Horse Insurance – Is It Worth It?
Horse Insurance – Know Your Policy
Thinking about getting horse insurance? Learn the difference between horse mortality insurance and major medical coverage horse insurance. It could save you some money.
There are two main streams of insurance areas: mortality which pays out if your horse dies and medical insurance for veterinary care.
Mortality Horse Insurance
The rule of thumb for mortality horse insurance is if you can easily replace the horse, then mortality insurance is not necessary. No matter if the horse is $3,000 or a $300,000 fancy show horse, if you can comfortably replace your investment then it is worth the risk to remain uninsured.
As an investment it may be wise to consider the cost of premiums versus the cost of the horse. If for example, you have purchased a horse valued at $100,000, the premium is 3% of the value of the horse per year. This adds up to $3,000 per year. If you continue to pay the premium for 6 years that is $18,000 spent on insurance.However if the horse dies after year 6, the payout will be $100,000 when you have invested $18,000 on insurance.
Read the horse insurance policy carefully and make sure that there is a provision to cover euthanasia should a tragedy occur that the horse cannot be saved. Also most mortality horse insurance policies include theft, should someone steal your horse.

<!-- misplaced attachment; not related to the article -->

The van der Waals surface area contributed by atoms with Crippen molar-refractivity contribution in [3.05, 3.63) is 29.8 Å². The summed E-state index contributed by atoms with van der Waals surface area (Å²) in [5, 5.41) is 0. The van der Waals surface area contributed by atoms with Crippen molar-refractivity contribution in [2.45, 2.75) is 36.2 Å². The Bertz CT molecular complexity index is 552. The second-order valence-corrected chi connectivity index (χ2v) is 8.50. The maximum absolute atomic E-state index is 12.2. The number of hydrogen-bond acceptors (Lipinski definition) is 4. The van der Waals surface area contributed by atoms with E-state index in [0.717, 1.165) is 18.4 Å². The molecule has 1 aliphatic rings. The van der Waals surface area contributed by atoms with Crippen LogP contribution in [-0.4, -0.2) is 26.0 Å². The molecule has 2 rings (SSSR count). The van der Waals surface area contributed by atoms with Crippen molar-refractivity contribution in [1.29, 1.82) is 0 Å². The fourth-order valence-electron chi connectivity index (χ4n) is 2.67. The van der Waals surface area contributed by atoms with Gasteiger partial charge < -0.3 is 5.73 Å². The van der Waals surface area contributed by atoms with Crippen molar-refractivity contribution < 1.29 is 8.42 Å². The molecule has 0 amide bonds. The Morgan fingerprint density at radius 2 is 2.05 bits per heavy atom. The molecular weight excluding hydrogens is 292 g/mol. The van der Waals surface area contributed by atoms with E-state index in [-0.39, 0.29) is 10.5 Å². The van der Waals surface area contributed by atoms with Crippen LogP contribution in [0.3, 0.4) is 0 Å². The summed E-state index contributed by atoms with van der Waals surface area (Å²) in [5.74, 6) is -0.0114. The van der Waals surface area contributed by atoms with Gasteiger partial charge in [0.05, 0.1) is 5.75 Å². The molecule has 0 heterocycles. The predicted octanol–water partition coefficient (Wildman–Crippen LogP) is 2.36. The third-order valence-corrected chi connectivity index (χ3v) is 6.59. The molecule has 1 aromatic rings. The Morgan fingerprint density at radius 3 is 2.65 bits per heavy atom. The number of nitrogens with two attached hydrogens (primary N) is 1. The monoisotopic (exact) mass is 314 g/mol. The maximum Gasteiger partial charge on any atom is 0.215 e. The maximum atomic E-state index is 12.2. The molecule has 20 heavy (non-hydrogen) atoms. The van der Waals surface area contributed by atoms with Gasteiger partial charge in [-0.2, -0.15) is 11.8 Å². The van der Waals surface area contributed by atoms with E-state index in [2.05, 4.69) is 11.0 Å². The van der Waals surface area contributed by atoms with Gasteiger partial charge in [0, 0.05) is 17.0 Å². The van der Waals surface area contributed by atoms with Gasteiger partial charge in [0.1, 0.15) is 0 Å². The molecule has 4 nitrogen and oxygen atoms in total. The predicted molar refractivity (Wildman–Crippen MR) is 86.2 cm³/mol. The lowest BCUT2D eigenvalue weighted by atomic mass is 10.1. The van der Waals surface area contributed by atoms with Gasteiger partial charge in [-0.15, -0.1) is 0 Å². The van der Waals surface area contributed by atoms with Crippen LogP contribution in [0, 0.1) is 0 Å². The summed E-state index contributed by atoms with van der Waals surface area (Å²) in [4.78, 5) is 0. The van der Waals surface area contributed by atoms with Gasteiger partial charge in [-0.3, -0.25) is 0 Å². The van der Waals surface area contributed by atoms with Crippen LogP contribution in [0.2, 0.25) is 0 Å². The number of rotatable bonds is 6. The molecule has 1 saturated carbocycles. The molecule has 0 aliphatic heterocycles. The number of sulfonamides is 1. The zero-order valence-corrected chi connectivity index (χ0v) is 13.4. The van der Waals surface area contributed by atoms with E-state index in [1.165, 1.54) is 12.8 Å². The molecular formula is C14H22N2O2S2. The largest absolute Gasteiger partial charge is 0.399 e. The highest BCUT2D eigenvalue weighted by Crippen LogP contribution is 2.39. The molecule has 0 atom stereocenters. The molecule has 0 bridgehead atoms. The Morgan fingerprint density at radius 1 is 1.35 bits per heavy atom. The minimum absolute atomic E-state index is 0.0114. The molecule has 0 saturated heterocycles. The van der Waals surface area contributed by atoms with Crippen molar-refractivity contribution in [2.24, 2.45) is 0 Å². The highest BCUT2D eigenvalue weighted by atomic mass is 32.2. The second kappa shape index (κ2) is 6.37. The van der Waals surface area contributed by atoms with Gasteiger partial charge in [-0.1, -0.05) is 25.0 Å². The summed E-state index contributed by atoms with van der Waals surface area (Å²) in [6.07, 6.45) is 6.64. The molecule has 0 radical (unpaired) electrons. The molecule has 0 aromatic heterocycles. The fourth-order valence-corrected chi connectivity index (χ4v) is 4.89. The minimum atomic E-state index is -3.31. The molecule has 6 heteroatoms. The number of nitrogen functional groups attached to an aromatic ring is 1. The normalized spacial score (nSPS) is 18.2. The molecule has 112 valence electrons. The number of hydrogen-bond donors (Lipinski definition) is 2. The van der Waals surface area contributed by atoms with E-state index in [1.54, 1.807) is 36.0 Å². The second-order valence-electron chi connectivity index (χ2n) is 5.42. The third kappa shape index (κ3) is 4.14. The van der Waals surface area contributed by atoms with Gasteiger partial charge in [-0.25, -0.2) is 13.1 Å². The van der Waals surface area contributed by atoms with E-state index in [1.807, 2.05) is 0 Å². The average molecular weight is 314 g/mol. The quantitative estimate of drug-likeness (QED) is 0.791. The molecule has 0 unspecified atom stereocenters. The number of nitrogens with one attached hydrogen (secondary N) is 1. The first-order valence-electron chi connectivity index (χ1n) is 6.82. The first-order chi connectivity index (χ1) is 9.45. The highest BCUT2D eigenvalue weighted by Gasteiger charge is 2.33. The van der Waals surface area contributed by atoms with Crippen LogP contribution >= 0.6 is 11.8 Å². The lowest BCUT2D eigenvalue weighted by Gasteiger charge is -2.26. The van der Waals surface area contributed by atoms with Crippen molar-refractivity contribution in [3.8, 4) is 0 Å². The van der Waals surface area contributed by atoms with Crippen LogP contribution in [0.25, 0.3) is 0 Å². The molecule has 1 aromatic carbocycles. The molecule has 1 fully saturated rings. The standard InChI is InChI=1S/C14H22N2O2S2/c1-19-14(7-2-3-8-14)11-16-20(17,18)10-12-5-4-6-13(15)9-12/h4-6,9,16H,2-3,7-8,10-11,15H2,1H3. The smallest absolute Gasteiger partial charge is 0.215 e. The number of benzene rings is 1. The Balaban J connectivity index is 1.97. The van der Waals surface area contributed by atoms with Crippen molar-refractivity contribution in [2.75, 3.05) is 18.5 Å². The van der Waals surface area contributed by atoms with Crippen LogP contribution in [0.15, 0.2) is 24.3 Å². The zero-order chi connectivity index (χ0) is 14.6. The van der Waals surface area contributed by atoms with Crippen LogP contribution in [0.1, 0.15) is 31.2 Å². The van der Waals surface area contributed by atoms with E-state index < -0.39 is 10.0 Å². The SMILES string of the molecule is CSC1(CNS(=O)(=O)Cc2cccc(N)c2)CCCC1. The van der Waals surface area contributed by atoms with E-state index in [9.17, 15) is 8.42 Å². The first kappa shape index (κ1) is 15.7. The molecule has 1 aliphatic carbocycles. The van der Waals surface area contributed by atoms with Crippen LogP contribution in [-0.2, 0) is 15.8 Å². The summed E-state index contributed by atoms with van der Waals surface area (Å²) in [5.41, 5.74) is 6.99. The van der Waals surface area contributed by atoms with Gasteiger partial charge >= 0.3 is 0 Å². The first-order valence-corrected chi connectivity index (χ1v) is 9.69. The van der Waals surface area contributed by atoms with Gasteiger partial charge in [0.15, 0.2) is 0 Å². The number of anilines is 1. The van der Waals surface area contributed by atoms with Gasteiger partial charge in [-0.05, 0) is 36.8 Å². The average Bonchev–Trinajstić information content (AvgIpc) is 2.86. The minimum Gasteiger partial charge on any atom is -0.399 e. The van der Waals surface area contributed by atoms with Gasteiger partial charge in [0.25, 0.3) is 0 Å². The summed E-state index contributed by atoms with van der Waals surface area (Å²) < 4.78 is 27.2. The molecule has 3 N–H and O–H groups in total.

Major Medical Coverage
The only way to get medical coverage is by having a mortality horse insurance policy on your insurance. The major medical coverage is an addition on the mortality coverage. Any amount can be insured for the mortality portion so that the medical coverage can be obtained.
It is recommended to get major medical horse insurance. To see if it is cost efficient, consider stacking up the major vet bills against the cost of the insurance policy. Things like colic, pneumonia, suturing a wound could all potentially be covered. It is important to carefully review the policy to understand what is covered.
One area to study is diagnostics. Some policies outline diagnostic techniques as being 100% covered if they result in a treatment covered by the horse insurance policy. Others identify as paying out 50% if it results in a covered treatment and some will pay nothing. Check the policy regarding the horse’s age.
Some horse insureance policies do not insure elderly horses. If major medical is wanted a minimal mortality coverage may have to be obtained in order to get the major medical coverage. As the horse gets older, be prepared to have higher premiums.
Other areas to consider are the professional care and hospitalisation care after a treatment. Some policies consider 20 days to be covered and some go as long as 90 days.
Before Signing the Check
Before signing on the line for your horse insurance policy, check with a seasoned and well trusted agent and veterinarian to find which policy suits you best.
What kind of insurance policy do you have on your horse. If you don’t have a horse, what type of horse insurance would your get?
Let us know…. We’d love to hear from you.
Read more at Suite101: Insuring the Horse – Is It Worth It?: Horse Insurance, Know Your Policy http://horses.suite101.com/article.cfm/insuring_the_horse_is_it_worth_it#ixzz0eV21Wfns